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Great Bodily Injury Defined

People v. Medellin (Cal. Ct. App., Feb. 20, 2020, No. F076022) 2020 WL 830758

The Court of Appeal reversed Samuel Medellin’s convictions for assault with force likely to cause great bodily injury, and their accompanying enhancements for inflicting great bodily injury. The Court found that the prosecutor prejudicially misstated the law during closing arguments. The Court found fault in the CALCRIM instructions defining great bodily injury and reversed the convictions

The incident and the injuries to the vcitims

Medellin and his friends were at a brewery restaurant one evening. A brawl erupted between his friends and the restaurant staff. During the fight, Medellin hit two different staff members, one time each.

The first victim suffered a quarter-to half-inch-long cut along his jaw requiring three stitches to close. Thee victim testified he previously had experienced “worse injuries,” and he described this injury as “hurt[ing] for a few days,” resulting in “a little scar,” and his “false tooth … [feeling] a little bit loose after” the impact.

The second victim sustained a quarter-inch-long cut on his lip requiring seven stitches to close. The injury caused his lip to be “swollen for about a week and a half,” “hurt[ing] a lot,” and scarring. A witness described the injury as “fairly deep” and “bleeding pretty severely.”

Verdict and Sentence

The jury found Medellin guilty of two counts of felony assault (Pen. Code, § 245, subd. (a)(4)),2 each with a great bodily injury enhancement found true (§ 12022.7). The trial court placed Medellin on probation and ordered him to serve one year in county jail, suspended on the condition he successfully completes probation.

Definition of GBI

The Supreme Court addressed the meaning of “great bodily injury” in People v. Cross (2008) 45 Cal.4th 58,82. The Court endorsed that great bodily injury requires more than moderate harm. (Cross, supra, at p. 64.) Both the Legislature and judiciary agree that great bodily injury is more than both minor and moderate harms.

“Effective January 1, 2006, the California Judicial Council withdrew its approval  of the CALJIC instructions and adopted the CALCRIM instructions.” (People v. Reyes (2008) 160 Cal.App.4th 246, 251, 72 Cal.Rptr.3d 586.) The CALCRIM instructions now define great bodily injury as “significant or substantial physical injury. It is an injury that is greater than minor or moderate harm.” (CALCRIM Nos. 875, 3160.) This definition differs from the previous CALJIC definition on which the Legislature based the statute.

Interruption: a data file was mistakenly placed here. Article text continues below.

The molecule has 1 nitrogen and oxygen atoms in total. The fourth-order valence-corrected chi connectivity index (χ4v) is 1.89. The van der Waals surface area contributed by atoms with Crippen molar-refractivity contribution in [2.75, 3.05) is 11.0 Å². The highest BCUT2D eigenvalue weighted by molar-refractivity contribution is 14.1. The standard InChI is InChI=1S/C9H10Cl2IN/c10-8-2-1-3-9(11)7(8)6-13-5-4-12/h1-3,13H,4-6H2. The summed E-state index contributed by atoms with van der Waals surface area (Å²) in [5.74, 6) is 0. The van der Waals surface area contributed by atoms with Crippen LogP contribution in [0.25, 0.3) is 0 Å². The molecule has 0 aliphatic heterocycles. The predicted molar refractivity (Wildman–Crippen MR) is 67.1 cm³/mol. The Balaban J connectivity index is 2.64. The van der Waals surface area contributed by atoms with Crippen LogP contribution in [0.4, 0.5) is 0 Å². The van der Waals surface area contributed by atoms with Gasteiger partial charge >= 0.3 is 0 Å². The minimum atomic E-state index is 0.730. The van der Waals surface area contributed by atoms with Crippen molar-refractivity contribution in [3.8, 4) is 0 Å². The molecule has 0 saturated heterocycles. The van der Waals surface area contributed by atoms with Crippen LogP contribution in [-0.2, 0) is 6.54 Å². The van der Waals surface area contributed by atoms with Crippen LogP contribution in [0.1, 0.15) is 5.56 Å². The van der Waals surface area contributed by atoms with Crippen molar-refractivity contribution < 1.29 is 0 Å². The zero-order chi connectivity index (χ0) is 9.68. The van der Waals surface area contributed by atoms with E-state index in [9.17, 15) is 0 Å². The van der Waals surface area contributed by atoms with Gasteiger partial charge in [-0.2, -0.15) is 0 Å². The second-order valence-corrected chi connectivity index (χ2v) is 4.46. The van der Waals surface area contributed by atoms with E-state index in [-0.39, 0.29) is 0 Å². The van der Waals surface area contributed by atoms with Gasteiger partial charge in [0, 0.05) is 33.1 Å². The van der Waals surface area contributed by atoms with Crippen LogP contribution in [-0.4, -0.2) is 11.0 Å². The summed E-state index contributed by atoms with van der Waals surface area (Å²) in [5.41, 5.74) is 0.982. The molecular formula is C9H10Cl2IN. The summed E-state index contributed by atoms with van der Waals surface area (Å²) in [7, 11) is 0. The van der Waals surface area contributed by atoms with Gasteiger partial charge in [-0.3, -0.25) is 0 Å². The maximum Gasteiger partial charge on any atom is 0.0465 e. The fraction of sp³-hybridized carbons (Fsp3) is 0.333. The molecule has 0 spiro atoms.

Ambiguity of Jury Instruction on GBI

Medellin argued that CALCRIM Nos. 875 and 3160 define great bodily injury as “greater than minor or moderate harm [which] had the unfortunate consequence of inserting ambiguity into the definition of great bodily injury where none existed before.” The Court agreed.

Instructional error claims are reviewed de novo. (People v. Cole (2004) 33 Cal.4th 1158, 1210, 17 Cal.Rptr.3d 532, 95 P.3d 811.) “The challenged instruction is considered ‘in the context of the instructions as a whole and the trial record to determine whether there is a reasonable likelihood the jury applied the instruction in an impermissible manner.’ ” (People v. Rivera (2019) 7 Cal.5th 306, 326, 247 Cal.Rptr.3d 363, 441 P.3d 359.)

The jury was instructed consistent with the CALCRIM definition that great bodily injury means “greater than minor or moderate harm.” “Under the plain language of the instruction, the jury could have convicted” Medellin if they believed either greater than minor harm or greater than moderate harm was sufficient. (Stringer, supra, 41 Cal.App.5th at p. 983, 254 Cal.Rptr.3d 678.) “The instruction’s ‘use of the word “or” … indicates an intention to use it disjunctively so as to designate alternative or separate categories.’ ” (Ibid.)

CALCRIM GBI Definition improperly allows for finding GBI with greater than minor harm

The CALCRIM great bodily injury definition may impermissibly allow a jury to find great bodily injury means greater than minor harm alone is sufficient.

Alternative-Theory Error Requires Reversal

The Court presumes the legally invalid theory infected the verdict because jurors are not “ ‘ “equipped to determine whether a particular theory of conviction submitted to them is contrary to law ….” ’ ” (In re Martinez (2017) 3 Cal.5th 1216.)  The Court must reverse unless the error is harmless beyond a reasonable doubt.

Here, the error is not harmless beyond a reasonable doubt because it is possible the jury believed only that “more than minor” harm was sufficient to prove the elements. The evidence was that the injuries were not overwhelmingly severe. The prosecutor specifically highlighted the instructions’ ambiguity and adopted it as his theory to prove guilt. He repeatedly emphasized an injury “more than minor” was sufficient, and chose not to argue the injuries were more than moderate.

A reasonable jury could find the injuries were more than minor, but not more than moderate. The prosecutor’s erroneous argument that “more than minor” harm is sufficient and the ambiguous instructions defining great bodily injury apply equally to both the assault and the enhancement. It is also reasonably possible the jury evaluated the force necessary to prove each assault with reference to whether it was likely to cause “more than minor” harm as the prosecutor defined the standard. The Court reversed not only the enhancement findings but also the underlying convictions.

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